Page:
The Women’s Decade was established on the basis of ten thematic areas that would be treated at the local, national, regional and continental levels. The ten thematic areas are: fighting poverty and promoting economic empowerment of women and entrepreneurship; agricultural and food security; health, maternal mortality and HIV and AIDS; education, science and technology; environment, climate change and sustainable development; peace, security and violence against women; governance and legal protection; finance and gender budgeting; women in decision-making positions; and the promotion of young women’s movements.
However, enforcing women’s rights have been an herculean task in Nigeria, majorly because of socio-cultural undertones that have sustained the denial of women’s rights to education, economic and political power in comparison to their male counterparts . In the preface of a publication by Centre for Democracy and Development,” Women, Marginalization and Politics in Nigeria (2004),” it was opined that marginalisation of women in society can be traced back to humanity’s history. “It is not restricted to specific cultures and peoples; variations often occur in its nature and manifestation. However, it is by no means inherent in man’s nature but a social phenomenon that reveals itself through relationships and emerging cultural values and norms often affirmed through existing institutional and legal structures in the society.” Thus, one need to emphasize that Socio-cultural biases, high cost of contesting for public office, political violence and undemocratic party processes are modern trends that can been blamed for the failure by Nigerian women to win public office positions. A good way to start is to review the Nigerian legal frame work to explore appropriate strategies that would ensure gender balance in political and social life constitutionally.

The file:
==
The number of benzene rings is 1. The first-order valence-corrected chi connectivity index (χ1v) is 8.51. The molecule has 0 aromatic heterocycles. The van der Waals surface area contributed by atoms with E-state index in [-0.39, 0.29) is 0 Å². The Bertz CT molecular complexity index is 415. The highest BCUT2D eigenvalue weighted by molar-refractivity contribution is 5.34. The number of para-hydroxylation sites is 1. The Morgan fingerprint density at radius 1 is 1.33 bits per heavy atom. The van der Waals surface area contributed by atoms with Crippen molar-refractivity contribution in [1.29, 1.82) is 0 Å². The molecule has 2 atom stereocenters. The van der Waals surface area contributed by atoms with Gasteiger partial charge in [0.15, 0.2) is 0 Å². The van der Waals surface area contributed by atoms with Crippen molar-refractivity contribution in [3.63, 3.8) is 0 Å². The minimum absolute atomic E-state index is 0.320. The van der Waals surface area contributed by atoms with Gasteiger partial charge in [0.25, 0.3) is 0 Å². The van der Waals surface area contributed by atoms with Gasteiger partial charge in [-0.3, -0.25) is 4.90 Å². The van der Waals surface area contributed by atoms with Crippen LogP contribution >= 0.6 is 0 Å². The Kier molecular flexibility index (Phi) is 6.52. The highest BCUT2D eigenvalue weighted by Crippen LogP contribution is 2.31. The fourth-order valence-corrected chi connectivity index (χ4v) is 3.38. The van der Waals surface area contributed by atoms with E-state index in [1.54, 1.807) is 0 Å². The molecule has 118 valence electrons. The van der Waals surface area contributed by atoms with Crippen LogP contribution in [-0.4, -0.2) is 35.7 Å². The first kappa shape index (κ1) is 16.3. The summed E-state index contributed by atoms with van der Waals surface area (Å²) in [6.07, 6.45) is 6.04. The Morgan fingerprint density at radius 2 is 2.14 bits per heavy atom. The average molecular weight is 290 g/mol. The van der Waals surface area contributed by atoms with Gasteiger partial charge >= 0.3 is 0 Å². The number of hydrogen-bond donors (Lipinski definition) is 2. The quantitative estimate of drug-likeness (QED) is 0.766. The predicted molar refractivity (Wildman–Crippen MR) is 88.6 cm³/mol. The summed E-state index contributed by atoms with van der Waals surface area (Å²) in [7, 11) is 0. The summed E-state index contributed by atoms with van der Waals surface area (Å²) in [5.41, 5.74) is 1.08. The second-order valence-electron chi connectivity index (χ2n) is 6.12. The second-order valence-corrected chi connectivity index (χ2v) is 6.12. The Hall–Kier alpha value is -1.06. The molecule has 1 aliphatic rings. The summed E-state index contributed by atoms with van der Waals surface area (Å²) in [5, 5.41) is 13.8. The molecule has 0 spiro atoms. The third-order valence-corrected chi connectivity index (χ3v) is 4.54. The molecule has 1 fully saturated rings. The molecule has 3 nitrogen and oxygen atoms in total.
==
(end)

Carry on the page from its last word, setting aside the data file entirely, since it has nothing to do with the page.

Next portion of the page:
Despite the world’s campaign for an affirmative action on gender related issues to bring about equality, the Violence Against Persons Prohibition Bill lies in Nigeria’s National Assembly awaiting legislation and while girl child education in Nigeria is yet to meet global demand. According to the 2013 National Health and Demographic Survey 35.1 % of Igbo women and 34.3% of Hausa-Fulani women have been physically and sexually abused before and in all, 25% of every married woman aged between 15-49 years admits experiencing emotional, physical, or sexual violence from their spouses. These statistics are worrisome and shows violence against women is not in any way abating.
In a research paper,”Raising The Global Ambition for Girls’ Education,” by Rebecca Winthrop and Eileen McGivney, in 2014, for the Brookings Institution, Washington, DC, they wrote,” In developing countries, 87 percent of girls enrol in primary school, but only 39 percent finish lower secondary.” The paper noted further that giving the current enrolment rate in sub-Saharan Africa,”it will take until the year 2086 for all of the poorest girls to attend primary school, a full 65 years behind the richest boys.”
Recently, the Minister of Women Affairs and Social Development, Hajiya Zainab Maina, during an advocacy visit to states in the North East as part of a nationwide campaign to put the girl-child in school stated that 4 million girls of school age are not in school in Nigeria( I am sure the figure would be more than that). The Minister noted that, “rapid progress in girl’s enrolment, retention and completion will have to double as it is now, if Nigeria is to meet the Millennium Development Goals of achieving gender parity in education by 2015 and improve their participation in the socio-economic and political development of the nation.” But nothing beclouds Nigeria’s drive to educate the girl child like the seemingly intractable security challenge in the Northeast that has led to the kidnap of over 200 secondary school girls, and displacement of many women and children.